|This Sept. 20, 2011 file photo shows Colorado Avalanche forward Peter Mueller during warm-ups before the Burgundy and White intrasquad game at Air Force Academy, Colo. The custom-fitted helmet that Mueller will wear this season provides almost as much peace of mind as added protection. (AP Photo/Jack Dempsey)|
NHL players, researchers take hard look at helmets
DENVER—The custom-fitted helmet that Colorado Avalanche forward Peter Mueller will wear this season provides peace of mind as much as added protection.
He was so concerned about suffering yet another concussion, Mueller opted for an Easton model that cradles the base of his skull and safeguards the top of his temples.
Mueller, who missed all last season with a head injury, feels safe on the ice -- almost.
For all the league has done to crack down on hits to the head, Mueller doesn't think that's going to cut back on concussions that much.
In his mind, stronger and faster players decked out in more protective gear only makes concussion-causing collisions inevitable, no matter how much better the helmets are.
"Let's be real: If you want to take out hits to the head, why are we wearing Terminator-sized shoulder pads?" Mueller said after a recent practice. "If you're coming in with your shoulders and all this padding, it really doesn't matter if you have the best helmet or the weakest helmet."
While he was recovering from his own head injury last year, Mueller watched the likes of Sidney Crosby, Marc Savard and Max Pacioretty go down with concussions, too.
"It was tough to watch," Mueller said.
Researcher Blaine Hoshizaki viewed the horrific hits over and over with a scientific curiosity.
As director of the Neurotrauma Impact Science Laboratory at the University of Ottawa, Hoshizaki simulates in his lab the blows NHL players and their helmets absorb.
With the aid of a crash-test dummy, along with a metal rod to replicate the hits, Hoshizaki recreates a three-dimensional computerized model of the stresses on the brain.
That's what he did with Crosby last January, when the Pittsburgh Penguins star took successive hits that sidelined him for rest of the season.
And when Pacioretty suffered his head injury -- along with a fractured vertebra -- last March on a check from Boston defenseman Zdeno Chara, Hoshizaki also collected those details to dissect.
Later, in his lab, Hoshizaki compared the two hits.
While Pacioretty's blow appeared much more violent -- he hit the stanchion between the benches -- the researchers concluded Crosby's hits did more damage to the head.
"When we reconstructed Crosby's hit, it showed rather dramatic brain tissue stress," Hoshizaki said. "If Pacioretty's spine hadn't been displaced, we predicted that he would come back much quicker than Crosby."
Crosby is still on the mend. When he returns to competition, he plans on wearing a similar style Reebok helmet that he's always worn, with no additional padding.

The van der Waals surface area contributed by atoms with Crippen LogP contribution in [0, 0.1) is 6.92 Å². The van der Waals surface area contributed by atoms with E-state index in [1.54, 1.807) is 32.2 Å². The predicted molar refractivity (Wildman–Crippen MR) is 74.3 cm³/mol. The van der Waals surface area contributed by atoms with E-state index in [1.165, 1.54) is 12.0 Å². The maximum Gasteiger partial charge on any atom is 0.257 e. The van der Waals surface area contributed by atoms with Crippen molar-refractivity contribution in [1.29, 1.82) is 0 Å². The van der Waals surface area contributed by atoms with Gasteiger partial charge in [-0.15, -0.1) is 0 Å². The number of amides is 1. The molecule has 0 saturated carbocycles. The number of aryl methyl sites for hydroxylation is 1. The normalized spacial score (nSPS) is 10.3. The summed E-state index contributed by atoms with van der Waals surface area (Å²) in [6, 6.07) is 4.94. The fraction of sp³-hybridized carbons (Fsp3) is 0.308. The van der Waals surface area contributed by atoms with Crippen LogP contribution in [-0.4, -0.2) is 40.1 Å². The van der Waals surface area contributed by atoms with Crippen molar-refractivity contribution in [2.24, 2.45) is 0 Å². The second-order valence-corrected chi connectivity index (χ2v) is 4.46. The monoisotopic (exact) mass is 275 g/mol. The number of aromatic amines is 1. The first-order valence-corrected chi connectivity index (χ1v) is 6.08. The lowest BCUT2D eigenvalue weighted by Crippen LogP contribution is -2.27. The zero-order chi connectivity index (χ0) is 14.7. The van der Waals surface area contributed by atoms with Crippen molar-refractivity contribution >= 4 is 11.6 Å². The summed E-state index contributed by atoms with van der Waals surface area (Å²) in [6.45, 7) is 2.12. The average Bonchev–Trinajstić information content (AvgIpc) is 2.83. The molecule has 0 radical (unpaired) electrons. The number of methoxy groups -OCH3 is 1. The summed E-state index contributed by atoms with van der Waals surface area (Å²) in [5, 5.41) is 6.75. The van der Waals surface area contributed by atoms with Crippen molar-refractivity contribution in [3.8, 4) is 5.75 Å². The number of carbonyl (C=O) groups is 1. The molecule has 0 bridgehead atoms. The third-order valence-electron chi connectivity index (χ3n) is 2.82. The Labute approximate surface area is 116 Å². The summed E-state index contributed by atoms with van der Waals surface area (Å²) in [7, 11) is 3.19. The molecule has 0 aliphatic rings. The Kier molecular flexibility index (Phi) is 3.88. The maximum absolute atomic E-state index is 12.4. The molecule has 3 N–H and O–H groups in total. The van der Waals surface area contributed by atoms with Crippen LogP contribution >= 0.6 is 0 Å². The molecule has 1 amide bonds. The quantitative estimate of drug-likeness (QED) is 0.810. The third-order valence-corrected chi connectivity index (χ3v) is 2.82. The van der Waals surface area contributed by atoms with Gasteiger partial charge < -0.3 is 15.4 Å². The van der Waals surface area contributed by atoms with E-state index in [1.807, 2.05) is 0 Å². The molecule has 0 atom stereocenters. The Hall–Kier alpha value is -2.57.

"The helmet wouldn't have really changed a whole lot," Crosby said.
Crosby's right, Hoshizaki said.
Most helmets are designed to do one thing well: Prevent catastrophic head injuries.
And they do.
As for stopping concussions, that's more of a work in progress.
Hoshizaki said that helmets are constructed to shield players from linear impacts, such as when a player falls backward and smacks his head on the ice.
But his research has shown that most concussions occur through what's called angular acceleration, where a player suddenly turns into a big hit. That's what happened to Crosby, who took an abrupt shoulder to the side of the head against Washington on New Year's Day.
In his next game, Crosby was checked into the boards (more of a linear impact but his brain may have been still recovering, Hoshizaki said).
"Can the helmet do better? Yes," said Hoshizaki, whose lab tests around 5,000 impacts a year involving football and hockey helmets, along with those used in Alpine skiing. "But they will never prevent concussions, just help decrease the risk of concussions."
Hall of Famer Mark Messier is doing his part to help remedy the rash of head injuries, partnering with Cascade Sports to create The Messier Project. They've developed a helmet called the "M11," which contains a cutting-edge liner system to more effectively manage energy transfer from a direct impact.
So far, a handful of pro players are donning the helmet, including Minnesota Wild forward Pierre-Marc Bouchard, who missed most of the 2009-10 season and 20 more games in the 2010-11 season because of lingering post-concussion symptoms.
"I feel confident," Bouchard said. "I feel safe with it."
When he played, Messier didn't give all that much thought to helmets. He wore a Jofa helmet only because Wayne Gretzky did.
Messier's stance changed after a fight with Willi Plett, who landed a punch that split Messier's helmet and gashed his forehead.
"I went into the trainer and said, 'Give me the biggest helmet you have back there,'" Messier said. "At the time, it was a bigger, stronger helmet, but it still didn't have the technology any different than any other helmet.
"We've shown our game has impacts where no helmet will stop all concussions. What we're saying is we have a helmet that's going to greatly reduce the risk of concussions."
Messier hopes players get to the point where they think about helmet selection as much they do sticks or skates.
"That's the sad part: We don't look at the helmet as a high-performance piece of equipment," Messier said. "Staying in the game is the first part of being able to perform at a high level."
AP Sports Writers Dave Campbell in Minnesota and Will Graves in Pittsburgh contributed.